The False Dilemma Fallacy
This common fallacy misleads by presenting complex issues in terms of two inherently opposed sides. Instead of acknowledging that most (if not all) issues can be thought of on a spectrum of possibilities and stances, the false dilemma fallacy asserts that there are only two mutually exclusive outcomes.
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This fallacy is particularly problematic because it can lend false credence to extreme stances, ignoring opportunities for compromise or chances to re-frame the issue in a new way.
We can either agree with Barbara's plan, or just let the project fail. There is no other option.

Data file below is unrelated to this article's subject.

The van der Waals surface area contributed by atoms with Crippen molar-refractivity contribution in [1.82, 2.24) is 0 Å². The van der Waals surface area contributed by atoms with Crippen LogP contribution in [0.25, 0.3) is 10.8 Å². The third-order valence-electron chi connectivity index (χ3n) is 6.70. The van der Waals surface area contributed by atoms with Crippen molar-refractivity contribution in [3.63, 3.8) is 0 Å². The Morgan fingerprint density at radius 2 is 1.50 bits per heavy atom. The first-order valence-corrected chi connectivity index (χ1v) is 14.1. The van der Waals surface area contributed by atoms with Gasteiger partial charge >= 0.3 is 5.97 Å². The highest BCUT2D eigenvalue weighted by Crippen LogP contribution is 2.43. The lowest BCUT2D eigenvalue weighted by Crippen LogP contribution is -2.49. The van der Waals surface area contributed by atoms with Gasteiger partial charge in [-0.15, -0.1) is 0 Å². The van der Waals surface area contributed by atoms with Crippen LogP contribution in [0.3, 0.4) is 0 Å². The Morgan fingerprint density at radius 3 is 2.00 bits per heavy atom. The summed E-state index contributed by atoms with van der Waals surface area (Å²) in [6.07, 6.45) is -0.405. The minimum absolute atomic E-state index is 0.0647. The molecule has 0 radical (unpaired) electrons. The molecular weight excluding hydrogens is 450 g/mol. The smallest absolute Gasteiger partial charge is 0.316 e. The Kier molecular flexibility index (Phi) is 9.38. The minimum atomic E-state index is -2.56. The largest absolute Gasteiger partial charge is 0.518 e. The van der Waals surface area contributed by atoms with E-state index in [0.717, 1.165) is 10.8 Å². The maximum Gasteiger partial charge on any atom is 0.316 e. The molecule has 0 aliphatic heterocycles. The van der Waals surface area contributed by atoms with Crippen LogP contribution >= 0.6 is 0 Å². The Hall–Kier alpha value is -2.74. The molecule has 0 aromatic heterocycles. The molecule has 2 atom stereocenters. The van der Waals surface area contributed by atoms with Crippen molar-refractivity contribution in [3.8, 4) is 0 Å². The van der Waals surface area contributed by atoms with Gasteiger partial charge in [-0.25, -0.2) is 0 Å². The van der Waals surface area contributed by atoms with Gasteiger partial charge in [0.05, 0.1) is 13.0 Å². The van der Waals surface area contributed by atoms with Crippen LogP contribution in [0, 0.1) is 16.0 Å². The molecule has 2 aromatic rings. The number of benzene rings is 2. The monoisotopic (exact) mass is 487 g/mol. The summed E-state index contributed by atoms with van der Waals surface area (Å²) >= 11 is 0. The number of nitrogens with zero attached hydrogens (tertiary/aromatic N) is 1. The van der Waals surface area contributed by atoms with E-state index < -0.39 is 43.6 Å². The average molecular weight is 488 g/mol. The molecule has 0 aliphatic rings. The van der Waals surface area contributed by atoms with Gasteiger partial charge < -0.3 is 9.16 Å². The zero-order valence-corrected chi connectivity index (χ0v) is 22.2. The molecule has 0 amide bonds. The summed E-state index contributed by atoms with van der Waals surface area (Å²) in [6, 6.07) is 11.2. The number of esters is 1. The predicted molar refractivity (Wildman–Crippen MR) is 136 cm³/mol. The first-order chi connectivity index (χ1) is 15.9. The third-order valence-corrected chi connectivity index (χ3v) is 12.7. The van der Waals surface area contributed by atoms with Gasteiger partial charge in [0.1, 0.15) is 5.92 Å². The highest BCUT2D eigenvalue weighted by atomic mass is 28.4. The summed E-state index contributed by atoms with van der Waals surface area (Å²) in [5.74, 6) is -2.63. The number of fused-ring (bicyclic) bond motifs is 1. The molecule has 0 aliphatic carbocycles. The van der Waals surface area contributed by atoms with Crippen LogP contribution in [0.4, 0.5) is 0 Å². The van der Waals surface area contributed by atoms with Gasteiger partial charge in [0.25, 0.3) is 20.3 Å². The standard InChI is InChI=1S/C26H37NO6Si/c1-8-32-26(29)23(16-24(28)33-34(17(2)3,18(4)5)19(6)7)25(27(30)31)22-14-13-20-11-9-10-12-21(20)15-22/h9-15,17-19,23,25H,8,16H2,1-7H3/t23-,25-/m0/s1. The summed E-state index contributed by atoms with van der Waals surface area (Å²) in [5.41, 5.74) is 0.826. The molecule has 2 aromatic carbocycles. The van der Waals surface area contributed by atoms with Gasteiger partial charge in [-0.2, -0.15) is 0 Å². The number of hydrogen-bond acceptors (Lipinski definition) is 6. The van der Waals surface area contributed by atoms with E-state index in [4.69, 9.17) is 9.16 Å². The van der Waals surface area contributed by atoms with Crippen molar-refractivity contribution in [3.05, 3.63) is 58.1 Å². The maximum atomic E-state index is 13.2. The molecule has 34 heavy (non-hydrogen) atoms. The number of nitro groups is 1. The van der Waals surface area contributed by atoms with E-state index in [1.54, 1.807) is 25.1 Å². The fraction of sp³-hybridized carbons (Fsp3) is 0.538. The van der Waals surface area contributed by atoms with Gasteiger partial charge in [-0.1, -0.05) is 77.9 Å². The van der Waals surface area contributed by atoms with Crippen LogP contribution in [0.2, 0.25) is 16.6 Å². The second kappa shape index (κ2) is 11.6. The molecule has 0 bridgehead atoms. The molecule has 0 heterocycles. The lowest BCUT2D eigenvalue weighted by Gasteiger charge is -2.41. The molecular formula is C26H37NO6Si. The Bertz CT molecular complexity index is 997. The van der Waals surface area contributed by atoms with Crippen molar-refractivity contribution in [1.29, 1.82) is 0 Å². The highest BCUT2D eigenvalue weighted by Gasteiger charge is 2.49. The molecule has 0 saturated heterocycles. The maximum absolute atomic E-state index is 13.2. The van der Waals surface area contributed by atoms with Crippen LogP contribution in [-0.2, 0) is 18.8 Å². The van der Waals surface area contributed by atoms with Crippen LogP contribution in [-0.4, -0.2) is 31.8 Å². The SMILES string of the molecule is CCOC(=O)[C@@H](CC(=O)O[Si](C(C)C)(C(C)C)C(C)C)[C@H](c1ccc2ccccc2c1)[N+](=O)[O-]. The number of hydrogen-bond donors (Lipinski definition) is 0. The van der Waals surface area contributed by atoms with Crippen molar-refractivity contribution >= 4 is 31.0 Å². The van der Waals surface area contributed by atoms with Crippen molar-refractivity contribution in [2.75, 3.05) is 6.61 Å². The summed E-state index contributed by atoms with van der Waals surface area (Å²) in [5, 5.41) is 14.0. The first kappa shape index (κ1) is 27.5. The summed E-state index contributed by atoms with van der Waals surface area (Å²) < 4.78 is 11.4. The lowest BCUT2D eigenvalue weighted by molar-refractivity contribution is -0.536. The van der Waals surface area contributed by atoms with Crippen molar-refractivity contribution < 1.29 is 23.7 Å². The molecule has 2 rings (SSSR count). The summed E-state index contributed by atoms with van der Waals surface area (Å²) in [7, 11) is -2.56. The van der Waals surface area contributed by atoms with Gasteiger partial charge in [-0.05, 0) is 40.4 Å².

This fallacy occurs when someone draws expansive conclusions based on inadequate or insufficient evidence. In other words, they jump to conclusions about the validity of a proposition with some — but not enough — evidence to back it up, and overlook potential counterarguments.
Two members of my team have become more engaged employees after taking public speaking classes. That proves we should have mandatory public speaking classes for the whole company to improve employee engagement.
6. The Slothful Induction Fallacy
Slothful induction is the exact inverse of the hasty generalization fallacy above. This fallacy occurs when sufficient logical evidence strongly indicates a particular conclusion is true, but someone fails to acknowledge it, instead attributing the outcome to coincidence or something unrelated entirely.